Making Kiddush

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Making Kiddush

Postby Kira » Wed May 12, 2010 8:51 pm

According to Halacha, the best way to make Kiddush on Shabbat is for one person to say it for all the people that will be eating together, as there is honor in numbers.

So ... what about families that asks their guests to make Kiddush also? What about a guest asking to make Kiddush for themselves?

What about being a guest in a family where each adult (or even children under Bar Mitzvah) take turns making Kiddush?

What should one say or not say?

-Kira
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Re: Making Kiddush

Postby rivka » Thu May 13, 2010 1:40 am

I'm just glad I don't have to say it for my kids any more, since my son's bar mitzvah.

(Although when I was mispalel for a man to say kiddush for me, apparently I should have been more specific. ;)
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Re: Making Kiddush

Postby martinbrody » Thu May 13, 2010 6:06 am

Kira wrote:According to Halacha, the best way to make Kiddush on Shabbat is for one person to say it for all the people that will be eating together, as there is honor in numbers.

So ... what about families that asks their guests to make Kiddush also? What about a guest asking to make Kiddush for themselves?

What about being a guest in a family where each adult (or even children under Bar Mitzvah) take turns making Kiddush?

What should one say or not say?

-Kira


I think that people that insist on making kiddush for themselves, even if offered that opportunity by their host, are rude and quite frankly insulting their host.
You asked!
Best,
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Re: Making Kiddush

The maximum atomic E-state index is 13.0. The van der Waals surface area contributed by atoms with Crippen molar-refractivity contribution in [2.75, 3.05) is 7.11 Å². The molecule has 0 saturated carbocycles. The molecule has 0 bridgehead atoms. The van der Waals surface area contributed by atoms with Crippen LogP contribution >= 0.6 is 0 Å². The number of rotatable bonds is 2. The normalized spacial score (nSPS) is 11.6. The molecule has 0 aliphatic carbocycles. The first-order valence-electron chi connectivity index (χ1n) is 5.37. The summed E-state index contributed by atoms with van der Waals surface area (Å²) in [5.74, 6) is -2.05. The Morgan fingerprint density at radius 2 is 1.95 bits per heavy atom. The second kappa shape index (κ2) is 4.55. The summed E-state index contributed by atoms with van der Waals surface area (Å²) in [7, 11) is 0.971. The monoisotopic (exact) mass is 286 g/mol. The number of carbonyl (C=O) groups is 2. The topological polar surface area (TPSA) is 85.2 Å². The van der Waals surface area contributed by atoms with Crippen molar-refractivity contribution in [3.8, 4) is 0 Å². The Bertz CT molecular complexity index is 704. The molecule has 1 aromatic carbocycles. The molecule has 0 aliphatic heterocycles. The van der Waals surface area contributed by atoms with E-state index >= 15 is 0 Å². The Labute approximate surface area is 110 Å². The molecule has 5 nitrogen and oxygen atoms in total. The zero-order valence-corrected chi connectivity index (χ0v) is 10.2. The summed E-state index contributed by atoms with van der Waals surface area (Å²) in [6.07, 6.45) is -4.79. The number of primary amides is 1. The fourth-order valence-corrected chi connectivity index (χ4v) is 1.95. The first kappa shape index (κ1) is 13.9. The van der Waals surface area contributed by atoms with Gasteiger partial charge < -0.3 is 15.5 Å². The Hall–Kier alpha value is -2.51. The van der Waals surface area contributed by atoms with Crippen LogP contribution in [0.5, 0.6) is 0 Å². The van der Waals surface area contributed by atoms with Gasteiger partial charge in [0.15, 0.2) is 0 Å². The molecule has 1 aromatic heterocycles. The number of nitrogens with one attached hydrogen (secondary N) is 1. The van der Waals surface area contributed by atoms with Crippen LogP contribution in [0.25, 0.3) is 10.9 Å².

Postby Enora » Thu May 13, 2010 10:38 am

I agree with Martin... what the heck!? A guest asking to do Kiddush for themselves!? Ohhhh the offense!!
However in the case of being invited to a home where everyone does it for themselves, I'd do likewise.
I've never encountered such a situation.
It's always "No you're our guest, YOU say kiddush (for everyone)"... "No no you're the baal ha bayit, YOU say kiddush"
That's where I jump in and say "How 'bout I say it?" and that usually jumpstarts the men.
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Re: Making Kiddush

Postby Saronic » Sun May 16, 2010 4:42 pm

I asked the Lubovitcher Rabbi of my town why all the men at his table say Kiddush, and I even asked: "Hey, isn't there an idea of honor in numbers? (Except I used the Hebrew phrase.) And he replied: "Yes, there's honor in numbers...we're all eating here together."

One of my Rebbeim from my year in Israel would always make Kiddush for himself. We learned in his Shiur, however, that one's not ideally supposed to do that. So I asked him: "Nu, why do you say it?!" He responded that people often slur the words and he likes to be super careful.

Ever since I took Hebrew I and II at YU I always utter under my breath: "Kodshecha" when the person saying Kiddush says: "Kadshecha."
I always have an internal debate that maybe that would be considered an interruption...